Why Should You Crosstrain?
Crosstraining is the use of another sport (or sports) to enhance training in one's primary sport, tennis in this case.
Crosstraining builds your "non-tennis" muscles, rests your "tennis" muscles while maintaining (or gaining) cardiovascular
fitness, and provides balance to your muscle groups.
Who Can Benefit from Crosstraining?
Almost every player can benefit, in some way, from crosstraining.
As mentioned before, crosstraining can be useful to just about any player.
What Counts as Crosstraining?
A lot of activities count as crosstraining for tennis players. Here is a list of some
(but certainly not all):
- Strength (or Weight) Training
- Cross-Country Skiing
- Water Jogging
- Race Walking
- Fitness Walking
- Other Sports
Swimming focuses on the upper body and general conditioning. It can help you relax and recover after long or hard
workouts. Swimming provides an aerobic workout without being a weight-bearing exercise.
Rowing also focuses on the upper body, as well as the abdomen. This can be useful for players who have played
for years and are interested in both learning a new sport and balancing their upper body and core area with the strength they
have earned in their legs. Kayaking and canoeing are also great alternatives for rowing.
Strength training can focus on keeping your legs strong during an injury or on strengthening unbalanced muscle groups
(either upper body or the front of the leg, wherever you need). (Strength training is doing exercise that use your own weight
for resistance (like pushups), whereas weight training is using weights for resistance (like bicep curls with hand weights).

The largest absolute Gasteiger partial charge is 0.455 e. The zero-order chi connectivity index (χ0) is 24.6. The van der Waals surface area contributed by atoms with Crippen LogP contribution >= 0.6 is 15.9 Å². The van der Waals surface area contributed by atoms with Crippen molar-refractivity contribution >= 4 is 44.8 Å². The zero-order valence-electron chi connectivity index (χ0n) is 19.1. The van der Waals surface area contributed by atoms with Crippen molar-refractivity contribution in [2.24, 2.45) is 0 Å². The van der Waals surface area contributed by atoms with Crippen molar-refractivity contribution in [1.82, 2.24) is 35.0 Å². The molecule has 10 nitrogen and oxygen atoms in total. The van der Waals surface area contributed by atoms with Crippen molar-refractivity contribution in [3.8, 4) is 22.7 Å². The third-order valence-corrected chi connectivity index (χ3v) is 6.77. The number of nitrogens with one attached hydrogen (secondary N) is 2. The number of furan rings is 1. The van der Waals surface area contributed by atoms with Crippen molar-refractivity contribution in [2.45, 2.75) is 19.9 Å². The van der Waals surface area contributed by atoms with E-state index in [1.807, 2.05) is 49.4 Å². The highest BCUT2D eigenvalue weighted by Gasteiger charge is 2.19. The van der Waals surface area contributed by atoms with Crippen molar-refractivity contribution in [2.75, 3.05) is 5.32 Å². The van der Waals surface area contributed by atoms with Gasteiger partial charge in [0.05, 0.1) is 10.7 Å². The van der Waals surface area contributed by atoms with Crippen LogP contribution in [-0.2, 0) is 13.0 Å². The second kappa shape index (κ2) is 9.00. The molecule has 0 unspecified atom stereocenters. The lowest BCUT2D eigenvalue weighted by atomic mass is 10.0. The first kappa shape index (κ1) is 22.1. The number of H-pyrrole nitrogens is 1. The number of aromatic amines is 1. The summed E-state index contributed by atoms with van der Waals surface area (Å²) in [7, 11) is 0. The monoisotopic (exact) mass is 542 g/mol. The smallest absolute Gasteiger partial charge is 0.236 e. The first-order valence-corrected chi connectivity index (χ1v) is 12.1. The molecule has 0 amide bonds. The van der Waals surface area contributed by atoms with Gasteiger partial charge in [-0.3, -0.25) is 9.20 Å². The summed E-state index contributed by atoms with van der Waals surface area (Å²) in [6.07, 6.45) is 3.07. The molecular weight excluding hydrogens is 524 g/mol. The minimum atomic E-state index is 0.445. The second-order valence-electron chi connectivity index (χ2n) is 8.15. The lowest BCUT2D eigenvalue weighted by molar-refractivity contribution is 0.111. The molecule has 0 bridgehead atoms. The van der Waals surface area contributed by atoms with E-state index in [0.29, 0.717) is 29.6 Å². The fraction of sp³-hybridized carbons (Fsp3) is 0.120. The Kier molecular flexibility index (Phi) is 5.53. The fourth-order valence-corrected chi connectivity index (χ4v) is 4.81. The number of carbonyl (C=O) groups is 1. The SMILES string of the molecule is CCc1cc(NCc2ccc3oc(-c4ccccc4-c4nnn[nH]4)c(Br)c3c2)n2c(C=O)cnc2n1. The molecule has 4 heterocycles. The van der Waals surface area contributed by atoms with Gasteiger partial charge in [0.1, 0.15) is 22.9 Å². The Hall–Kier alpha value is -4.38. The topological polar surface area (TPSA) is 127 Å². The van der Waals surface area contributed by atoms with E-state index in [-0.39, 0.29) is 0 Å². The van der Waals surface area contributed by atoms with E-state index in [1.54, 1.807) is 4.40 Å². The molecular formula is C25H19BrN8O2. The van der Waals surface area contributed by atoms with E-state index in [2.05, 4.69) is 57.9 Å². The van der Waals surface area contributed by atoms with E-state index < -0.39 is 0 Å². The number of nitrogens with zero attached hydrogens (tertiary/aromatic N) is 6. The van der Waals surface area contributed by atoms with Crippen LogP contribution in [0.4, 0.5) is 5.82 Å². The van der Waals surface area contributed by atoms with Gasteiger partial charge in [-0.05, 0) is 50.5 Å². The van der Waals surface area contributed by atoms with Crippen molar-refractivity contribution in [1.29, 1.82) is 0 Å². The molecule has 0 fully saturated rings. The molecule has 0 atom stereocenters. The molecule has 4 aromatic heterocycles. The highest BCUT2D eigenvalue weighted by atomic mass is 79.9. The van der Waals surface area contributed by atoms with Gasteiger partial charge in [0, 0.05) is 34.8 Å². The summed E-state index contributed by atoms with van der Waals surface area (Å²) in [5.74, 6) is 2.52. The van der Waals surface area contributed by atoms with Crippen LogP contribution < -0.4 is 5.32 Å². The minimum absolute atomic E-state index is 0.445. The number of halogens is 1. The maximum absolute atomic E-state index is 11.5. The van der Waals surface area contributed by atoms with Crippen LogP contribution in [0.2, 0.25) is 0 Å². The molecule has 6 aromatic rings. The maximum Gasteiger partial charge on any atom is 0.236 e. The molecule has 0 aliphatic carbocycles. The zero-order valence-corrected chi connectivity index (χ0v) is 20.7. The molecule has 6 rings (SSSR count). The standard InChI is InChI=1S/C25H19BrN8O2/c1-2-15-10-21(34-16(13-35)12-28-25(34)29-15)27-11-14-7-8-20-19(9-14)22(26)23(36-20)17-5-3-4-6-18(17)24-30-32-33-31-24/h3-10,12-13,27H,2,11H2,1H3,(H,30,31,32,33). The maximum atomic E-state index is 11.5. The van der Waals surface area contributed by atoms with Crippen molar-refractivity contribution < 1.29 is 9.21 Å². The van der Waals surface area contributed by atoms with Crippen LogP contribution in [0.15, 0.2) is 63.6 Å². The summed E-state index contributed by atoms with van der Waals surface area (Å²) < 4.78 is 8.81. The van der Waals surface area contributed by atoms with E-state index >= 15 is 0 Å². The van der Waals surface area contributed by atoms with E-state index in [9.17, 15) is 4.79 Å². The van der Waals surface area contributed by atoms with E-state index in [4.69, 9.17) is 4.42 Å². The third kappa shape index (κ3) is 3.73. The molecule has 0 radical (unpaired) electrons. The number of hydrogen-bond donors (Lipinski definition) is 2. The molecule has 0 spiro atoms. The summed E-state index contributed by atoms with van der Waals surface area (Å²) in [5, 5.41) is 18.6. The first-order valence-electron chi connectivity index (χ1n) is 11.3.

Yoga can be used in much the same way as strength training, since some poses use your body weight as resistance
to strengthen your muscles. For example, "downward dog" pose strengthens your upper body through this means of resistance,
while it also stretches and lengthens your spine, hips, and hamstrings. So, not only can yoga be used as a complete body strength
training routine, it also is useful for stretching and conditioning all your "running" muscles. It can also be a nice way
to relax from a long run or a hard day at work.
Cross-country skiing is another great complete body workout. It incorporates upper body, lower body, and core strengthening
with an aerobic workout, and, if done in the snow instead of the gym, it can be a great way to connect with nature and prevent
boredom. It can also be an alternative to running in the snow if you live in or are visiting a snowing climate.
Skating, whether roller/inline or ice, can be a good alternative to running as well. It works the lower body in much
the same way, but also uses the "sideways" muscles that tennis players especially need to work.
Water jogging is a wonderful alternative for hot weather or injured runners. It requires the use, if done correctly,
of all your running muscles, but, since you are in the water, it is no-impact and cool.I replace half of my normal runs with
water jogging. I even do my sprints and speed work in the water.
Biking and spinning do focus on the lower body, but not necessarily on the "running" muscles. Adding biking,
whether cycling, spinning, or mountain biking is your favorite, into your routine can add interest, maintain (or gain) cardiovascular
fitness, and balance out the muscles in your leg by working the quadricep and shin muscles. (I suggest mountain biking for
the adventurous! Also by adding mountain biking and kayaking into your routine, you've open yourself up to a new sport, Adventure
Racing! Or, add cycling and swimming and become a triathlete!)
Elliptical machines at the gym or in your home offer an alternative for nasty weather or for injured runners who
can still run, but need no-impact. Stair-steppers are good for this too, but may build up your "running" muscles too quickly
without building your "non-running" muscles fast enough. If you crosstrain using an elliptical machine, you should spend at
least 1/4 of the time you workout going backwards (running backwards) to work the front of the leg.
Race walking and fitness walking also work your "running" muscles without as much impact. Most often these
workouts are used as alternatives to running, not as extra days, since they work a lot of the same muscles. Don't think though
that since you can run 10 miles, you can walk 10 miles (especially walk 10 miles fast) because the activities do use different
muscles. Your bum and hips may find that after 10 miles of 15 min/mi walking they are in quite a bit of pain. So, ease into
it at first.